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DOOM - User Reviews

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Okay, you guys asked for it. Well, one guy did. Or something.

Use this thread to post your review of the game.


1: Only actual review posts allowed. This thread will not turn into some shitty argument about semantics on whether this one mechanic is fun or not.

2: To that end, One post per user. You can post once in this thread, to post your review.

3: Spoiler Tags! Use them if you need to. A good review should not need spoilers however.

4: If you want to numerically rate your review at the end, use a score out of 10, to keep things consistent.

5: Uh... don't be a goddamn idiot, I guess. If you want to make a dumb joke review, go ahead by all means, but really dumb shit will be removed.

Overall, I rate this Review Thread 4/10.

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My first was Doom II and I instantly fell in love.
Doom 16 was an instant flashback. Pretty realistic environment
with hovering, green armors next to ammopacks is a great oldschool style
in my opinion. Form follows function. And Doom does that great.

Since my PC doesnt meet the min specs, I play it on PS4.
I played it with controller and Xim4 M/Kb. Both smooth and flawless.

Overall I rate it 9/10 because of some bugs. Got stuck a couple of times
at walls, ragdoll (and its sounds) is horrible some times.

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not gonna make a big post but

What they got right :
- demons
- guns
- combat
- soundtrack
- level design
- automap
- secrets
- story telling (or the lack of)

what they got wrong :
- mp loadouts
- no FFA mode in MP (seriously what the fuck?)
- snapmap seems hugely disappointing

the fact that ID developed the campaign, and two third party studios developed the snapmap and the mp shows. The campaign is excellent, but the other parts feel less polished. The campaign is so damn good that it doesn't matter, and the MP is still fun, but so far I haven't enjoyed snapmap much and it doesn't feel like a replacement for modding.

the campaign holds the game up - it's the best fps campaign since Wolf TNO but it blows that game out of the water in all aspects but story telling and its the best FPS campaign prior to wolf tno for many years that i've played. i'd give it 9/10 overall as a game, the lack of polish in the other modes keep it from being 10/10 material.

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The is a single player review, I have no interest in MP.

I'll take the opportunity now to tell Jaxxoff to just skip my post because I'm not interested in his idiotic opinions. But I'm sure he just won't be able to help himself and say something juvenile anyways.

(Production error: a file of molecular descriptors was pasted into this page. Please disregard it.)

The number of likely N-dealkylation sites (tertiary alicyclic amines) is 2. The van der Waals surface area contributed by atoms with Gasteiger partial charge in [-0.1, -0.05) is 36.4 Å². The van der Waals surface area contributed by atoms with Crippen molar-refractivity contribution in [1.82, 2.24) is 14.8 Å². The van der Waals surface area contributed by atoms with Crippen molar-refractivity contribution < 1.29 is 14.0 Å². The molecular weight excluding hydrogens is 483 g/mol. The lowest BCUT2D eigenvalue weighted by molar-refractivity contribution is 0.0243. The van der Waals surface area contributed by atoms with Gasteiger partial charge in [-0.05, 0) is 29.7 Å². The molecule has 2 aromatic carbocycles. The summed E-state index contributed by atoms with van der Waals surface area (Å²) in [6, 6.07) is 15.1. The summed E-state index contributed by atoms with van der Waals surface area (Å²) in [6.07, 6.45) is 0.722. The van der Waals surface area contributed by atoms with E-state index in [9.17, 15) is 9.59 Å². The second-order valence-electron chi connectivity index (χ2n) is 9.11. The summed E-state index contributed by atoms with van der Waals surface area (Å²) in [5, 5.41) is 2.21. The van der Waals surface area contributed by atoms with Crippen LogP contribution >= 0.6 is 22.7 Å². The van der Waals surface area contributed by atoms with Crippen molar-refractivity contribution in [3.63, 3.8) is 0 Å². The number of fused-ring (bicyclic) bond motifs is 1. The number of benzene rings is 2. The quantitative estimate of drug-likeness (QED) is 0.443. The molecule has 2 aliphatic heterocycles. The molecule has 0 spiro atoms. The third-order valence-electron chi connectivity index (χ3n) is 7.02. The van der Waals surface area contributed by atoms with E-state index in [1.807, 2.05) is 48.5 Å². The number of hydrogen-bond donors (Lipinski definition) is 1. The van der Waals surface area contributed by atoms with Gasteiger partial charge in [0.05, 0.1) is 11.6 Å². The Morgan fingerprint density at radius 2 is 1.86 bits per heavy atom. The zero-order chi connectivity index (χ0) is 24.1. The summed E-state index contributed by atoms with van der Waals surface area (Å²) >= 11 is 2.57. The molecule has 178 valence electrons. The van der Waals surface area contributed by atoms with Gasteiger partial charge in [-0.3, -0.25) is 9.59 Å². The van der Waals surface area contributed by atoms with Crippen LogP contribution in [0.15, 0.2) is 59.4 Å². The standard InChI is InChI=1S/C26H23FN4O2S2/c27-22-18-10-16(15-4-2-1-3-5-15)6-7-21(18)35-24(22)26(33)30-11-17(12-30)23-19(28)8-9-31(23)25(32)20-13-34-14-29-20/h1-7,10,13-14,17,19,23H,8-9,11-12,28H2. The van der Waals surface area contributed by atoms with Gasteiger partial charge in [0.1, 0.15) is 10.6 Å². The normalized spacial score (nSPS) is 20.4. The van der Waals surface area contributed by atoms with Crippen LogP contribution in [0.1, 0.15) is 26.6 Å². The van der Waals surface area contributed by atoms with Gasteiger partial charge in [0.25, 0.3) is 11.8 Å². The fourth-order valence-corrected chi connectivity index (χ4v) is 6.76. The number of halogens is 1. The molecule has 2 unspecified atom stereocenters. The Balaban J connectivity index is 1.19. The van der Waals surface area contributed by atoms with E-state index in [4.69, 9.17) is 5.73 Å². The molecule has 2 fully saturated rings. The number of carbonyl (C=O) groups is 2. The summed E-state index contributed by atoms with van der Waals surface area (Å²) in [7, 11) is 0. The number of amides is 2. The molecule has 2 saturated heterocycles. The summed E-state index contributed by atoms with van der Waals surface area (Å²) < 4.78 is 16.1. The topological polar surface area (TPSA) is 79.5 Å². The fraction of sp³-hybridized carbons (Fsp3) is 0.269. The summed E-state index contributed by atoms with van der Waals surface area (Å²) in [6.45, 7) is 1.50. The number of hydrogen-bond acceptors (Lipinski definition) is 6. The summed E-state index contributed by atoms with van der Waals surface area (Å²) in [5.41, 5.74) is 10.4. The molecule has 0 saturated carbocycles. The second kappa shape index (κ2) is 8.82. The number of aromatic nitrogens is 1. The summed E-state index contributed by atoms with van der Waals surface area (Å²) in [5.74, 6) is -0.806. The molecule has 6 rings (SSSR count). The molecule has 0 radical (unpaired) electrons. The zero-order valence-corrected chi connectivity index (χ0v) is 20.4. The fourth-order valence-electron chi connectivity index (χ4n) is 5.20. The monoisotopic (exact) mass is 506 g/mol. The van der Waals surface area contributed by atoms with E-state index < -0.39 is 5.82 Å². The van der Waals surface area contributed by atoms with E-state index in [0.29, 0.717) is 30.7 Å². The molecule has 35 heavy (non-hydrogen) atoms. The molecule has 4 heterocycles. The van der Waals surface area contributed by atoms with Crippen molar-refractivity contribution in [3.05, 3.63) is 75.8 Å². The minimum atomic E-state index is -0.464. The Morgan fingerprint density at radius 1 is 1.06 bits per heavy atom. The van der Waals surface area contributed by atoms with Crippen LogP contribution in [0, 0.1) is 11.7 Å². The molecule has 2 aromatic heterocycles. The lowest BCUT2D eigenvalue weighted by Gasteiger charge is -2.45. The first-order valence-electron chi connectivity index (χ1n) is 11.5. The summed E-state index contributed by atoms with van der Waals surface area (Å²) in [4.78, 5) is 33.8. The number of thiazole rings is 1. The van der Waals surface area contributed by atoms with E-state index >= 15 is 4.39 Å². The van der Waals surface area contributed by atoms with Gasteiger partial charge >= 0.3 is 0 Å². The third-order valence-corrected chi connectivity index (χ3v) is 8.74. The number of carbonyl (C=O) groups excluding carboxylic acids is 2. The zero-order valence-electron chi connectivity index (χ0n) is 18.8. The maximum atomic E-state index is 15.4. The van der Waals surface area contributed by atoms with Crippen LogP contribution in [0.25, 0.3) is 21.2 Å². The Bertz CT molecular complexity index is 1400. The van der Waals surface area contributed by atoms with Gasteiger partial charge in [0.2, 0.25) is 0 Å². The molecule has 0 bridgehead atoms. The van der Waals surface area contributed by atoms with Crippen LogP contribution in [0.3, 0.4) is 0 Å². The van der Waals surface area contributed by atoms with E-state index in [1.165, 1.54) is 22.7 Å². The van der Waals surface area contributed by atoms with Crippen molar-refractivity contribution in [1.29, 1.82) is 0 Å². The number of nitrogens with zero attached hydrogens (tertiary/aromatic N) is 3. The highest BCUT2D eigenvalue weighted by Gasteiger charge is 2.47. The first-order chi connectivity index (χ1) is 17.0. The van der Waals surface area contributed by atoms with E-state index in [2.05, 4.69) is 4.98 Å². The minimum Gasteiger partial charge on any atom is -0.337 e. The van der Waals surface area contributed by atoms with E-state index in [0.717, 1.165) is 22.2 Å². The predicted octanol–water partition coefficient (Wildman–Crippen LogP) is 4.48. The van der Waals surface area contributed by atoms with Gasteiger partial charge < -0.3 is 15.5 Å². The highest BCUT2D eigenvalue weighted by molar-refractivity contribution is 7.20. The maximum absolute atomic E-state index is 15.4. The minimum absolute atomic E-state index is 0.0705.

The Good

Engine Highly Optimized
Beautiful Graphics
Excellent Creature Design
Excellent Weapon Design
Good Enemy AI
Great Game/Graphics Options
No input lag with v-sync enabled

The Bad

Level Design: while leading the player through the maps intuitively, they lack the ability to consistently backtrack. Way too linear, pretty much drags the player by the nose through the levels. Lowers replay value.
Predictable spawning and scripted encounters.
Weapon sounds lack that visceral quality.
The soundtrack is boring and lifeless, doesn't change with combat situations enough to heighten urgency.
Weapon and Armor power up system, this is useless fluff in my opinion. There was nothing wrong with the old power up system with temporary boosts when needed.
The Story, DOOM doesn't need a story, just visceral action. It needs that pure bliss of over the top blood spewing killing and feeling like your the biggest bad-ass that ever joined the space marines and you're going to make hell pay. It's missing here.

The Ugly

No Ironsights, why is there a turn off crosshair option when the weapons lack iron sights? Sure the old Doom's didn't have them but these days it's a necessary feature especially if you give the option to turn off the crosshair.

Glory Kills, sure you can turn the highlighting off, but then you miss vital ammo and health pickups. I don't need/want CoD take down moves in DOOM, it detracts from the shooting experience especially when it's forced upon the player.

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I'll be honest, I was mostly worn out on FPS games for the last few years, I had this certain itch that no game has been able to scratch.

But, oh boy, this gem right here has sparked my interest in the FPS genre yet again.

After finishing the campaign for the new DOOM yesterday, I must say that truly from the bottom of my heart, this is one of the best first person shooters of the last decade.

This game doesn't sit around with cutscenes and boring tutorials, 15 seconds into the game, and you already have a gun and have to defend yourself.

The weapons feel meaty and powerful to shoot, you can also improve them by getting mods, but it's completely optional, a purist can probably finish the game without any mods.

Glory kills are also really fun to use, they're contextual, and they happen so fast that they seamlessly flow right into the gameplay.